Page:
Posts tagged ‘Baking’

October 20, 2012

Pumpkin Chocolate Chip Oatmeal Cookies | cookies au potiron et pépites de chocolat

‘Tis the season. My favorite season of the year! Where the leaves start to come to life just before they are shed from the trees to let us know that winter is on its way.  It’s the time where we find ourselves getting reacquainted with scarves and boots and hot chocolate by the bowl and all sorts of warm things and that — my friends — is fine by me.  I love feeling cozy.  I love not sweating.  I love all things pumpkin-flavored.  This is my happy time.

This weekend I am going on a little “hike” (more like walk) in the mountains to celebrate birthdays.  In true French fashion, someone usually brings along a snack that is eaten as a reward for approximately every step taken (wish I were kidding.) Après l’effort, le rénconfort (after effort comes comfort) — am I right?

I decided that I would make myself responsible for the snack and decided to go along with the autumnal theme by making some pumpkin chocolate chip oatmeal cookies.  The house smelled like autumn heaven and the taste felt like a giant October hug.

Pumpkin Chocolate Chip Oatmeal Cookies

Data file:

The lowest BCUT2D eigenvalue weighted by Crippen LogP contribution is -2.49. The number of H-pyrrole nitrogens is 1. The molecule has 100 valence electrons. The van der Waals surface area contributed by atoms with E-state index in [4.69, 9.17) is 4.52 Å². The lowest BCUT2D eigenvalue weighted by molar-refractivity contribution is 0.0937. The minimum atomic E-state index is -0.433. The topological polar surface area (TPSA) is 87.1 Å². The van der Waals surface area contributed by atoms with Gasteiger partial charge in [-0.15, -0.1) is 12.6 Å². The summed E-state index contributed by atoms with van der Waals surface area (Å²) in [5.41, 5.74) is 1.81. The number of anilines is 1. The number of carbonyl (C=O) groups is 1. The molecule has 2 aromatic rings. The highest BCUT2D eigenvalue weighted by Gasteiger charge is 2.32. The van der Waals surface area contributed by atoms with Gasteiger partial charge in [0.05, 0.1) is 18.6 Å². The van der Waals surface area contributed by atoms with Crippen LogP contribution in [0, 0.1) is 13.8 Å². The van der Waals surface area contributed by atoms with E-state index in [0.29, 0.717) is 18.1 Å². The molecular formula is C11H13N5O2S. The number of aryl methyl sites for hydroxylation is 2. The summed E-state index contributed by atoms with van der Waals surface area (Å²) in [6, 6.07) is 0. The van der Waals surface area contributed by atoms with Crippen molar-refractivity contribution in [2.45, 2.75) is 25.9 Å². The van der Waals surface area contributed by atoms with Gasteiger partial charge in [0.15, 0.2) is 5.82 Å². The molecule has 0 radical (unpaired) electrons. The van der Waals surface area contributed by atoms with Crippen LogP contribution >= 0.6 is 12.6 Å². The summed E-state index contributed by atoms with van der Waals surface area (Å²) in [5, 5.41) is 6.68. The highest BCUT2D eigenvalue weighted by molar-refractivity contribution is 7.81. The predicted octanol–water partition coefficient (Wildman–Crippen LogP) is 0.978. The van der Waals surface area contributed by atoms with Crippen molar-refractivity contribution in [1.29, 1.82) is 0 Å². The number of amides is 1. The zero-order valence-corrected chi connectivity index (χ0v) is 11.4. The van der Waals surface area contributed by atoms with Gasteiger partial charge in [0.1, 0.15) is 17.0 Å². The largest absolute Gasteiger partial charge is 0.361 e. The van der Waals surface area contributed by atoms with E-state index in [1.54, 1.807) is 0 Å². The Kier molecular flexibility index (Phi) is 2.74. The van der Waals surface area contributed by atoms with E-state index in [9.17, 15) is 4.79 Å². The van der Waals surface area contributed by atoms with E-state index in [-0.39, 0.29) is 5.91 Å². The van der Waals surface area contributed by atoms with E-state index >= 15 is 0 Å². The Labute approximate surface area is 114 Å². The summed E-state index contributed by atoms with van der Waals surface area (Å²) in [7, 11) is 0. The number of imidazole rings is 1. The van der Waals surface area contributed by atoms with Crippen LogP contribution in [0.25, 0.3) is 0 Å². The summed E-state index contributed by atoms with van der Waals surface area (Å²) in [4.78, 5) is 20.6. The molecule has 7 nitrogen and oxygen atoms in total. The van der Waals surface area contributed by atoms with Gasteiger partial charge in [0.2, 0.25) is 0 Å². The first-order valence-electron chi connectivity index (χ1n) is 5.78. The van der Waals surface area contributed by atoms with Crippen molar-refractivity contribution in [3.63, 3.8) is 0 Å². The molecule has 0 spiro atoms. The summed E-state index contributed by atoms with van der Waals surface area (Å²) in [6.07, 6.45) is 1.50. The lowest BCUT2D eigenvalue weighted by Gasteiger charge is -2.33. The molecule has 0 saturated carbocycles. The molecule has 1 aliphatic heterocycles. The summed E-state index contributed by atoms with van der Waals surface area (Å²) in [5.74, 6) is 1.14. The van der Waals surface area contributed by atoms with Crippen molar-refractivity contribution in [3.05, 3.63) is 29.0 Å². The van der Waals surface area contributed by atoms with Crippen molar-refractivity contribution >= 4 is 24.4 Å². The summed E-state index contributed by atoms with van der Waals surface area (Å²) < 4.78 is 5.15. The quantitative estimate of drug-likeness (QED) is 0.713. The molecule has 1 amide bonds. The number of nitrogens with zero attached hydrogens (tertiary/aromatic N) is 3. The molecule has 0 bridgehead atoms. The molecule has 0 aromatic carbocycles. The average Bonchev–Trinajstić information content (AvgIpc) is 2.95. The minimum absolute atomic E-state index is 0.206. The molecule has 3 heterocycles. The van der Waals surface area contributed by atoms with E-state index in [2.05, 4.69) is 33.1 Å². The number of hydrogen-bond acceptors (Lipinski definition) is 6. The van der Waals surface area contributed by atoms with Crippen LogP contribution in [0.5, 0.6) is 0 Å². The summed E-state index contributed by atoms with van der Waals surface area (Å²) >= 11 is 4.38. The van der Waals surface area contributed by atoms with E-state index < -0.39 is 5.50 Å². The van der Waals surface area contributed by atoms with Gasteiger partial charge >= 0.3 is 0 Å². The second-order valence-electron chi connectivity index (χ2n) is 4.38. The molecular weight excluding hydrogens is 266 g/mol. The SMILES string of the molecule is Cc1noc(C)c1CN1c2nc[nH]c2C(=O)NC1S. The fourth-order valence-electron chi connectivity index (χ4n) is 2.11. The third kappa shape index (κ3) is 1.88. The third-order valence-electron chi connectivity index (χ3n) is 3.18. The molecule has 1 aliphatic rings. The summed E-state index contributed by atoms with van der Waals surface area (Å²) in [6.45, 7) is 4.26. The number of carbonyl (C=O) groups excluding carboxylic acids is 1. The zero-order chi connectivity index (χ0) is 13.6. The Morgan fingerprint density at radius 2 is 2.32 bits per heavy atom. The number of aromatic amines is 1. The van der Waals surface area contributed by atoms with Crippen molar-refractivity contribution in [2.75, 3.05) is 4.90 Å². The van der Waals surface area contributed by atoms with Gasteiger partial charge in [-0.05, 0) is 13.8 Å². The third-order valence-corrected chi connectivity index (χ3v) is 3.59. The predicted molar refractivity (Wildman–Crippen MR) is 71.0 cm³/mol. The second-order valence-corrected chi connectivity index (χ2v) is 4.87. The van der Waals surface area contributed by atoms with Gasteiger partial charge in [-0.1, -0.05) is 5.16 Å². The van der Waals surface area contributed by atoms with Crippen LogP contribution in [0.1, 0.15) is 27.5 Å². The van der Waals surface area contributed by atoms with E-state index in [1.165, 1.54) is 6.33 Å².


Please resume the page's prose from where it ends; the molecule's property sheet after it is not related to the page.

Makes 3 dozen, adapted from Two Peas and Their Pod

What you’ll need:

  • 1 1/4 cups (160 g) flour
  • 1 tsp baking soda
  • 1/2 tsp ginger
  • 1/2 tsp cinnamon
  • 1/4 tsp nutmeg
  • 1/4 tsp salt
  • 1/2 cup (113 grams) unsalted butter, at room temperature
  • 3/4 cup (145 g) sugar
  • 3/4 cup (130 g) packed brown sugar
  • 1 large egg
  • 1 tsp vanilla
  • 1 cup (240 ml) pumpkin purée
  • 3 cups (250 g) old-fashioned oats
  • 1 cup (160 g) dark chocolate, chopped

Now what?

  1. Preheat oven to 375 f / 190 c.  Line two baking sheets with wax paper or slipmats.
  2. Whisk together flour, cinnamon, ginger, nutmeg, salt and baking soda.
  3. Meanwhile, in a stand mixer or by hand, cream butter and sugars.  Stir in the egg and the vanilla.  Add the pumpkin purée.
  4. Add the flour mixture to the wet ingredients, stirring well.  Once combined, add the oats and the chocolate chips.
  5. Drop dough onto the baking sheets using a teaspoon measure (about 12 per sheet.)  Bake for 10-12 minutes or until cookies look set.  Let cookies cool on the tray for 2 minutes before removing them (this will allow them to set even more.  Cool on a wire rack and resist all urge to dive in immediately.

URGENT QUESTION: If anyone knows why my cookies are never plump, feel free to let me know :-\

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September 15, 2012

Salted Butter Chocolate Chip Cookies

I am addicted to salted butter.  After 2 years in France, I find myself buttering baguettes with a far higher butter to bread ratio than I ever could have imagined.  There is something about the salted butter in this country that makes it go ‘crunch’ between your teeth and leaves you (endlessly) hankering for more.  In fact, if I could eat only baguette and salted butter for the rest of my days, I think I would be totally fine with it (and totally 3000 pounds.)